Sweden nears 'horrifying' 3,000 deaths from coronavirus
Swedish officials on Wednesday said the country, which has taken a softer approach to curbing the spread of the new coronavirus, was nearing 3,000 deaths from COVID-19.
The country's Public Health Agency reported that a total of 23,918 cases had been confirmed and 2,941 deaths had been recorded, an increase of 87 deaths from the day before.
"We are starting to near 3,000 deceased, a horrifyingly large number," state epidemiologist Anders Tegnell told a press conference.
Sweden has not imposed the kind of extraordinary lockdowns seen elsewhere in Europe, instead opting for an approach based on the "principle of responsibility".
The Scandinavian country has allowed schools for under-16s, cafes, bars, restaurants and businesses to stay open while urging people and businesses to respect social distancing guidelines.
The Swedish approach has received criticism both domestically and internationally as its death toll has leapt much higher than its Nordic neighbours, which have all instituted more restrictive containment measures.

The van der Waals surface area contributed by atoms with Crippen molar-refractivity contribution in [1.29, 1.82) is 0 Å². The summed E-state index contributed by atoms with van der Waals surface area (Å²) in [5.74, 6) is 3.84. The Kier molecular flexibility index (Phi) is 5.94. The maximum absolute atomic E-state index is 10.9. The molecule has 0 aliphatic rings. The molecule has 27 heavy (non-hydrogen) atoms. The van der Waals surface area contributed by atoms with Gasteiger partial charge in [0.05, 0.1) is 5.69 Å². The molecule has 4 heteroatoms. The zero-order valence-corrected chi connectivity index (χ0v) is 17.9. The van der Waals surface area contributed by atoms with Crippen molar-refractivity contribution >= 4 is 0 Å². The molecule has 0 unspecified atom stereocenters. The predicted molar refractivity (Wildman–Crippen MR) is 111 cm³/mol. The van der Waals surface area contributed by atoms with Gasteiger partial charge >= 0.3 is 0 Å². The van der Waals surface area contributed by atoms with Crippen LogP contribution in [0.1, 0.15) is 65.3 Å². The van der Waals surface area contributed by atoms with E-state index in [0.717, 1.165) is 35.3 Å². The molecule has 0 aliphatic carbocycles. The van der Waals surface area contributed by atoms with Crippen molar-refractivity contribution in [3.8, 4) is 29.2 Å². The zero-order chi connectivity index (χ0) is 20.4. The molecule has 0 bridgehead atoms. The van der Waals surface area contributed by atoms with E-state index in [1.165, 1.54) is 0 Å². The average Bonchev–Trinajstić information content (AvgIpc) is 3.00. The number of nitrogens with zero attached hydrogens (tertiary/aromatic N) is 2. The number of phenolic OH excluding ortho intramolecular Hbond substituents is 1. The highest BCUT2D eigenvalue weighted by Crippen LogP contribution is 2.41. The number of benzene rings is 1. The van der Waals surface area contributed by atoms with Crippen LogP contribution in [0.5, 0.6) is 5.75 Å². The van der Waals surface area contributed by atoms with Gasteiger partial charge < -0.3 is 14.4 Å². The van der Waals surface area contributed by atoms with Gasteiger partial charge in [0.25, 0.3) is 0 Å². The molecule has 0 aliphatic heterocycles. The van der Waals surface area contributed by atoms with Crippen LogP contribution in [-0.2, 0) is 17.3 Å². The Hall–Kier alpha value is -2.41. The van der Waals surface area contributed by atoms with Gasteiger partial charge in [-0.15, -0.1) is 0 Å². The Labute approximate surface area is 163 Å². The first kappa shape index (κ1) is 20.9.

Sweden's virus death rate of 291 per million inhabitants is far higher than Norway's death rate of 40 per million, Denmark's rate of 87, or Finland's rate of 45.
In the United States, which has suffered the most coronavirus deaths, the toll per million inhabitants is lower than Sweden's at 219.
Swedish officials have nonetheless insisted their plan is sustainable in the long-term, rejecting drastic short-term measures as too ineffective to justify their impact on society.
On Tuesday, the Swedish Civil Contingencies Agency published a survey showing that most Swedes had changed their behaviour and were sticking to those changes, "and in some areas people are even reporting an increase in changed behaviour".
"Almost nine in ten respondents (87 percent) state that they are keeping a greater distance from other people in shops, restaurants and on public transport this week, compared with 72 percent last week," the agency said in a statement.
© 2020 AFP